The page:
Fans can expect to see lots of changes as the Washington Capitals embark on the season ahead after a somewhat disappointing 2021-2022 campaign, which found the team exiting the playoffs in the first round for the fourth straight year following their 2018 Stanley Cup championship.
With Nicklas Bäckström, Tom Wilson and Carl Hagelin all out on long-term injury reserve, the Caps made moves to add some strong forwards over the offseason, bringing in Dylan Strome and Connor Brown. Strome, coming off a 48-point season with the Chicago Blackhawks last year, signed a one-year deal with the Caps. Brown, who registered 39 points with Ottawa, was swapped for a second round pick in next year’s draft.
The early signs have been good, with both players contributing two goals and four assists total in the Caps’ first four games, resulting in a 2-2 record the first week of the season.
“It’s always exciting when you get some new faces,” says defenseman Trevor van Riemsdyk, now in his third year with the team. “I know when I first came here it was a little intimidating because there are some big names, but they are all great guys. With new players, you have potential for success; we just have to do the right things to achieve it.”
Naturally, long-time superstar Alex Ovechkin continues to lead the team with two goals and three assists in those first four contests. The perennial all-star winger is expected once again as the main scoring threat as the Caps look to advance further this season. Washington’s captain is also set to make history this season. As of this writing, he’s 20 goals away from passing Gordie Howe for second place on the all-time goals list, with 782 goals to his credit.
Then there’s Evgeny Kuznetsov, who arguably is one of the strongest puck carriers in the league and continues to be a gifted passer, coming off a 78-point season. Between him and Ovie, the Caps should have no trouble finding the net.
The biggest change for the team this year is in goal, where the former two-goalie tandem of Ilya Samsonov and Vitek Vanecek are now gone, replaced by Darcy Kuemper, fresh off leading the Avalanche to a Stanley Cup championship last season. Washington signed the 32-year-old netminder to a five-year, $26.25 million contract after he went 37-12-4 with a 2.54 goals against average and a .921 save percentage last season.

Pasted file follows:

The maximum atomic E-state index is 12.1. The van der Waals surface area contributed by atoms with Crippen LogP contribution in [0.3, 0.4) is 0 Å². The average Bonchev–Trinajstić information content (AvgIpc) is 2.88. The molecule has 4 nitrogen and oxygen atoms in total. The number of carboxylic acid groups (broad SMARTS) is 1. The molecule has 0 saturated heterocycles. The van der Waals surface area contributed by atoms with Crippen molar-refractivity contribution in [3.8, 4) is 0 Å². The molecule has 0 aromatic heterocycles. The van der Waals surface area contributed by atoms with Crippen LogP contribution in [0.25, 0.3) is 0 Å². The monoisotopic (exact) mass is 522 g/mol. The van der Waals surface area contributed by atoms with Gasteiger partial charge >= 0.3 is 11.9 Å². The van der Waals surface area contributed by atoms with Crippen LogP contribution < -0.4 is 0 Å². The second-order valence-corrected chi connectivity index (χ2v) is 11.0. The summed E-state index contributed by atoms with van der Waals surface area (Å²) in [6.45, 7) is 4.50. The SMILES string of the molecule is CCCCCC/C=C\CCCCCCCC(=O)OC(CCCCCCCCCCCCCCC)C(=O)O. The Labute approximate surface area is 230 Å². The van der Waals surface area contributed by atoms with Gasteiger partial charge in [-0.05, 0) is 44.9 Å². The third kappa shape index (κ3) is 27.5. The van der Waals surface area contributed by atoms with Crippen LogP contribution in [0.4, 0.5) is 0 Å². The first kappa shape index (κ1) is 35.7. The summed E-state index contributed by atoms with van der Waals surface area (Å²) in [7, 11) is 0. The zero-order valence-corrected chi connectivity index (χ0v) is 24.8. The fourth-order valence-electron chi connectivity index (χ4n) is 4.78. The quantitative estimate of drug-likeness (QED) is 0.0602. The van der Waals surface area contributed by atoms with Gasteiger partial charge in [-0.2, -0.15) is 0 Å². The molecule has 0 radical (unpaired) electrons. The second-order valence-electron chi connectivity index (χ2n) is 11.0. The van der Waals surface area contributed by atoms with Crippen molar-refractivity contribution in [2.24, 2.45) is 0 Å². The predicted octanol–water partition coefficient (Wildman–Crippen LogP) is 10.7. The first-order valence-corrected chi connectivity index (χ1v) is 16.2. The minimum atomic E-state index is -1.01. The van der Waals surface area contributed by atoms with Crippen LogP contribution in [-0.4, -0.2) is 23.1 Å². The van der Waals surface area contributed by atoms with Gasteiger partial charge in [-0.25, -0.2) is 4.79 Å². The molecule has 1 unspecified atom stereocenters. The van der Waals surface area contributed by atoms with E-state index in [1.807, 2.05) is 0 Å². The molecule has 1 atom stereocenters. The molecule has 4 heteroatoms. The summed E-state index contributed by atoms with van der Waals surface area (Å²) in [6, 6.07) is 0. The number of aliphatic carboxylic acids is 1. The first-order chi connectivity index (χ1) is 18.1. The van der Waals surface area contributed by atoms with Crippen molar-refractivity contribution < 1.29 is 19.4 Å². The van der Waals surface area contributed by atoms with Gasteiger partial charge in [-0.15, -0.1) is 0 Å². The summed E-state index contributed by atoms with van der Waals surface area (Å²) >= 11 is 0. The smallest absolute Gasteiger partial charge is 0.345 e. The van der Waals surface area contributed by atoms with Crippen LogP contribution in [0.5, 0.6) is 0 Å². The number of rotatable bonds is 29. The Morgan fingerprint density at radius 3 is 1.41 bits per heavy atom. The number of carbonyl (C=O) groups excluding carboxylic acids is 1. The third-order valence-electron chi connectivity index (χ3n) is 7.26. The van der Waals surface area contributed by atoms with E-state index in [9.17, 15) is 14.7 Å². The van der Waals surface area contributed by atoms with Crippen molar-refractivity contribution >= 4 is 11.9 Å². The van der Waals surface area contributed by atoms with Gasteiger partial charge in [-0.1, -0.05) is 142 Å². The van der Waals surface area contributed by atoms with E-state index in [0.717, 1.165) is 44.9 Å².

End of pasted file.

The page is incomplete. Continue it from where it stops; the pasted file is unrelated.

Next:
“It’s huge to have that consistent play back there and Kuemper’s obviously proven he can take a team as far as they need to go,” van Riemsdyk says.
Charlie Lindgren was also brought in this offseason to back up in net.
With a veteran core led by Ovechkin, John Carlson, T.J. Oshie, Kuznetsov, Dmitry Orlov and Backstrom (when healthy), the Capitals are one of the oldest teams in the league and will need some of its youngsters to step up and take some valuable ice time to keep the guys fresh come playoff time.
“When you have a veteran team and you’re in the middle of the season — game 50, game 60 — and you’re getting a little run down, having that experience to draw on to get you mentally ready is great,” van Riemsdyk says.
Rookie Joe Snively from Herndon, Virginia, became the first Virginia-born player to play for the team last year, making a strong impression on Coach Peter Laviolette in his 12 games. Snively should garner more ice time this year as the season wears on. Then there’s 21-year-old Connor McMichael, who returns for a second year looking to build on his rookie season. The team will need more from its young defenders, though, including 23-year-old Martin Fehérváry, who is going to have to earn his ice time.
Defense continues as one of the weaker parts of the team since both Ovechkin and Kuznetsov are much more offensive-focused and considered liabilities on the other side of the puck.
Thankfully, Orlov continues to impress from the blue line and Carlson is a strong two-way player and a force on the defensive end. Nick Jensen is another name that deserves praise, as he brings defensive stability and wracks up important minutes and van Riemsdyk is a solid veteran.
The biggest question mark for Washington is whether age will finally catch up to Ovechkin and company, and whether the trio of Backstrom, Wilson and Hagelin will be healthy enough to log some valuable ice time as the season goes on.
“Those are huge losses and guys you can’t replace individually, and it’s going to take everyone stepping up,” van Riemsdyk says. “You still see their faces around the rink and they’re a huge part of the team whether they are playing or not.”
The team is obviously built to win and with the addition of Kuemper in net, will hopefully shake their first-round demons and play for Lord Stanley once again come June.
“It’s great to see the fans excited for the new year,” van Riemsdyk says.
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